Last year we wrote a blog post about dog surfing competitions in the USA. Dog surfers are canines who can surf with the best of them. Competitions are equal parts entertaining and altruistic. Surf dog competitions raise money for important causes. For example, past competitions have raised money for the San Diego Humane Society and the Big Dog Ranch Rescue, to name a few. Additionally, one veteran competitor, Surf Dog Ricochet, is lending a helping paw to COVID-19 first responders.
Surf Dog Ricochet is an integral member of the first group of San Diego Surf Dogs. This group was responsible for putting dog surfing competitions on the map starting in 2006 in Imperial Beach, CA. In addition to surfing, Ricochet uses her certification in Goal-Directed Pet Therapy to help heal veterans with PTSD and children with autism. Ricochet works with Pawsitive Teams and the animal-assisted therapy program at the Naval Medical Center San Diego.
Animal-Assisted Therapy (AAT) is a goal-directed therapy that utilizes certified animals as an integral part of therapeutic interventions. Handlers in goal-directed pet therapy come up with activities to work on with the animal’s assistance in order to achieve goals set forth by the professionals. AAT improves the cognitive, physical, social, and emotional function of those in need. Additionally, AAT is directed by health or human service providers in a variety of settings, such as schools, hospitals, and rehabilitation centers.
Being a certified pet therapy dog, Ricochet works primarily with veterans with PTSD and children with autism in therapeutic settings while also assisting them in their day-to-day tasks. For example, Ricochet has accompanied veterans with PTSD in running errands at potentially triggering establishments. While assisting veterans, Ricochet can sense when a triggering situation may arise. In these instances, Ricochet immediately sits down to communicate to her handler to assess the situation and regroup. Additionally, Ricochet’s work with children with autism has proven to be vastly beneficial. For example, Ricochet was assigned to assist a young girl in an educational setting. She communicated solely through an application on her Ipad. In a short amount of time, Ricochet adapted to her style of communication and began following cues from the application.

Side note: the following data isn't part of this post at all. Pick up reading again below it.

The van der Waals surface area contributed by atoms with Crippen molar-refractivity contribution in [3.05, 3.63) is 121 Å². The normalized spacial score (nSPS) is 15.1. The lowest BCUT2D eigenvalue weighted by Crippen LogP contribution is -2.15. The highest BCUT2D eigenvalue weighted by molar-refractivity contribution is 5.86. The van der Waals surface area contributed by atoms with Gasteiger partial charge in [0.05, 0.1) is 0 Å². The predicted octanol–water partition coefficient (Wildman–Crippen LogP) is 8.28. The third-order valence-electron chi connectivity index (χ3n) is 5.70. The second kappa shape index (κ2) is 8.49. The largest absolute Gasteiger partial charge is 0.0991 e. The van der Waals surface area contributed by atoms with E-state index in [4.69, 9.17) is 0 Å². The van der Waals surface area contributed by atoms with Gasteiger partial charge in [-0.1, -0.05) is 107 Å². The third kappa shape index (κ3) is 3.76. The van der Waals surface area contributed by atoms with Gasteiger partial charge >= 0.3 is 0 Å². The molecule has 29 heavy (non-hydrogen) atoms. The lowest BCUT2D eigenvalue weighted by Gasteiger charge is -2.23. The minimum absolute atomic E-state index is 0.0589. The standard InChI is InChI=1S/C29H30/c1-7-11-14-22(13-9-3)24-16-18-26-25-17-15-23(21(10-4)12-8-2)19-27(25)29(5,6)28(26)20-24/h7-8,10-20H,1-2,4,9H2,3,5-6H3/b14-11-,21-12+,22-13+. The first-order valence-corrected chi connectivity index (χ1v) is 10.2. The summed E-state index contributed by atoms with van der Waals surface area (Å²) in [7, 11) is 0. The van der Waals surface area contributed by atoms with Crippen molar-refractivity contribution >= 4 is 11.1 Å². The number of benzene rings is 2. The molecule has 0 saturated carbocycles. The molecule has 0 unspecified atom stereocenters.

COVID-19 Outbreak Poses Future Stress on First Responders
The COVID-19 outbreak has imposed physical, emotional, and psychological strain on first responders throughout the world. As a result, many first responders will likely need treatment for anxiety, depression, trauma, and PTSD as a result of the COIVD-19 outbreak.
Virtual Canine Therapy to Reduce Stress of First Responders of COVID-19 Outbreak
In a recent study conducted at Duke University’s Canine Cognition Center, it was determined that eye contact with a dog stimulates the release of oxytocin in the brain. Oxytocin is a hormone that promotes positive feelings. Thus, the release of oxytocin reduces stress and anxiety. Virtual canine therapy derived from this research into canines’ effect on the release of oxytocin. As a result, Ricochet and her fellow canines at Pawsitive Teams have taken their therapeutic services online as well. Pawsitive Teams is offering virtual canine therapy for healthcare and essential workers as well as those directly effected by COVID-19. Virtual sessions are conducted on FaceTime and Zoom in order to alleviate stress and to lower symptoms of anxiety and depression. Surf dog Ricochet has already helped countless first responders during the COVID-19 outbreak.